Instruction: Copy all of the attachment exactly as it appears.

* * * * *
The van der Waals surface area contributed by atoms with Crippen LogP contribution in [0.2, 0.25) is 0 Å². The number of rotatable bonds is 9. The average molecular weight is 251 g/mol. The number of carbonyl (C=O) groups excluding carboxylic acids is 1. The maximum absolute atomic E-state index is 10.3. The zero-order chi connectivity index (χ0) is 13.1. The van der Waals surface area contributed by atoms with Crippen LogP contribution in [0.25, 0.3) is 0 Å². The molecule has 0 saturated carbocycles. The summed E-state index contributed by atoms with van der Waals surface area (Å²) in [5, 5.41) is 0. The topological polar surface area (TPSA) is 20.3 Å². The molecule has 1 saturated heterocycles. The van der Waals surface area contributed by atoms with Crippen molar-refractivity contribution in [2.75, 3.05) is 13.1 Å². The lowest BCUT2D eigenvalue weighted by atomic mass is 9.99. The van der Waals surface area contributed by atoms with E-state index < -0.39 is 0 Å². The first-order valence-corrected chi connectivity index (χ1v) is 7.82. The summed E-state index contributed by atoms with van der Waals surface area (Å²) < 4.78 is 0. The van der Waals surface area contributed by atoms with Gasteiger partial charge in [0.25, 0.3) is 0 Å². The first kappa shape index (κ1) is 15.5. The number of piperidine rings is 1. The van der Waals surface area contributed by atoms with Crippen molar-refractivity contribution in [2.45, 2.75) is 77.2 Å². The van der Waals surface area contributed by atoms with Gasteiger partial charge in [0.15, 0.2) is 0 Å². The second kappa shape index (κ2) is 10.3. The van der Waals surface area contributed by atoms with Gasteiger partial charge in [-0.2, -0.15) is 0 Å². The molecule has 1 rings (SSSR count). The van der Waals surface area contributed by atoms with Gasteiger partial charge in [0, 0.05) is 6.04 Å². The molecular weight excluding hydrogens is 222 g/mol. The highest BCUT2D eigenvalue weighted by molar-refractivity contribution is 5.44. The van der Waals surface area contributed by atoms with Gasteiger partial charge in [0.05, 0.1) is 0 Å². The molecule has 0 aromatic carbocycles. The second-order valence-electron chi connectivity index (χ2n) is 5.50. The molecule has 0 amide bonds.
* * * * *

The van der Waals surface area contributed by atoms with Crippen LogP contribution in [0.2, 0.25) is 0 Å². The number of rotatable bonds is 9. The average molecular weight is 251 g/mol. The number of carbonyl (C=O) groups excluding carboxylic acids is 1. The maximum absolute atomic E-state index is 10.3. The zero-order chi connectivity index (χ0) is 13.1. The van der Waals surface area contributed by atoms with Crippen LogP contribution in [0.25, 0.3) is 0 Å². The molecule has 0 saturated carbocycles. The summed E-state index contributed by atoms with van der Waals surface area (Å²) in [5, 5.41) is 0. The topological polar surface area (TPSA) is 20.3 Å². The molecule has 1 saturated heterocycles. The van der Waals surface area contributed by atoms with Crippen molar-refractivity contribution in [2.75, 3.05) is 13.1 Å². The lowest BCUT2D eigenvalue weighted by atomic mass is 9.99. The van der Waals surface area contributed by atoms with E-state index < -0.39 is 0 Å². The first-order valence-corrected chi connectivity index (χ1v) is 7.82. The summed E-state index contributed by atoms with van der Waals surface area (Å²) < 4.78 is 0. The van der Waals surface area contributed by atoms with Gasteiger partial charge in [0.25, 0.3) is 0 Å². The first kappa shape index (κ1) is 15.5. The number of piperidine rings is 1. The van der Waals surface area contributed by atoms with Crippen molar-refractivity contribution in [2.45, 2.75) is 77.2 Å². The van der Waals surface area contributed by atoms with Gasteiger partial charge in [0.15, 0.2) is 0 Å². The second kappa shape index (κ2) is 10.3. The van der Waals surface area contributed by atoms with Gasteiger partial charge in [-0.2, -0.15) is 0 Å². The molecule has 1 rings (SSSR count). The van der Waals surface area contributed by atoms with Gasteiger partial charge in [0, 0.05) is 6.04 Å². The molecular weight excluding hydrogens is 222 g/mol. The highest BCUT2D eigenvalue weighted by molar-refractivity contribution is 5.44. The van der Waals surface area contributed by atoms with Gasteiger partial charge in [0.05, 0.1) is 0 Å². The molecule has 0 aromatic carbocycles. The second-order valence-electron chi connectivity index (χ2n) is 5.50. The molecule has 0 amide bonds.